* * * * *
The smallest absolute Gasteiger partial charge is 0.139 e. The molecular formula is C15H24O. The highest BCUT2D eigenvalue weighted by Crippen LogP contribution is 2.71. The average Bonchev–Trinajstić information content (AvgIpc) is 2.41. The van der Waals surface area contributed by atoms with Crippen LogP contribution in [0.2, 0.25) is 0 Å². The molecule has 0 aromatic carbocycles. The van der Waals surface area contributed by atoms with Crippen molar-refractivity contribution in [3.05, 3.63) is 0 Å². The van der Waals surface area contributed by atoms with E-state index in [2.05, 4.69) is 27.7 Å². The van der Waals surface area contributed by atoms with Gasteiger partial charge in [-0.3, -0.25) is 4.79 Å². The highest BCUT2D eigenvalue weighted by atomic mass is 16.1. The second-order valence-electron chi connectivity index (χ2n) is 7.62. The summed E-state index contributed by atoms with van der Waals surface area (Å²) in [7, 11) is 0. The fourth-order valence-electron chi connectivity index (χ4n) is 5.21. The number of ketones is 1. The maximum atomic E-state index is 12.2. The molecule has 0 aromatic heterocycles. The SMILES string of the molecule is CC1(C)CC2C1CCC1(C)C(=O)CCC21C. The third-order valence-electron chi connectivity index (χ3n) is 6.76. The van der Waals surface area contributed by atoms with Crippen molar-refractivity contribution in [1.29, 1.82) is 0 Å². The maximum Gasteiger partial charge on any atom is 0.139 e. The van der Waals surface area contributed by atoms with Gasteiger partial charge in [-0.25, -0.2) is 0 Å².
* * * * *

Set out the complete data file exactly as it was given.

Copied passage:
The smallest absolute Gasteiger partial charge is 0.139 e. The molecular formula is C15H24O. The highest BCUT2D eigenvalue weighted by Crippen LogP contribution is 2.71. The average Bonchev–Trinajstić information content (AvgIpc) is 2.41. The van der Waals surface area contributed by atoms with Crippen LogP contribution in [0.2, 0.25) is 0 Å². The molecule has 0 aromatic carbocycles. The van der Waals surface area contributed by atoms with Crippen molar-refractivity contribution in [3.05, 3.63) is 0 Å². The van der Waals surface area contributed by atoms with E-state index in [2.05, 4.69) is 27.7 Å². The van der Waals surface area contributed by atoms with Gasteiger partial charge in [-0.3, -0.25) is 4.79 Å². The highest BCUT2D eigenvalue weighted by atomic mass is 16.1. The second-order valence-electron chi connectivity index (χ2n) is 7.62. The summed E-state index contributed by atoms with van der Waals surface area (Å²) in [7, 11) is 0. The fourth-order valence-electron chi connectivity index (χ4n) is 5.21. The number of ketones is 1. The maximum atomic E-state index is 12.2. The molecule has 0 aromatic heterocycles. The SMILES string of the molecule is CC1(C)CC2C1CCC1(C)C(=O)CCC21C. The third-order valence-electron chi connectivity index (χ3n) is 6.76. The van der Waals surface area contributed by atoms with Crippen molar-refractivity contribution in [1.29, 1.82) is 0 Å². The maximum Gasteiger partial charge on any atom is 0.139 e. The van der Waals surface area contributed by atoms with Gasteiger partial charge in [-0.25, -0.2) is 0 Å².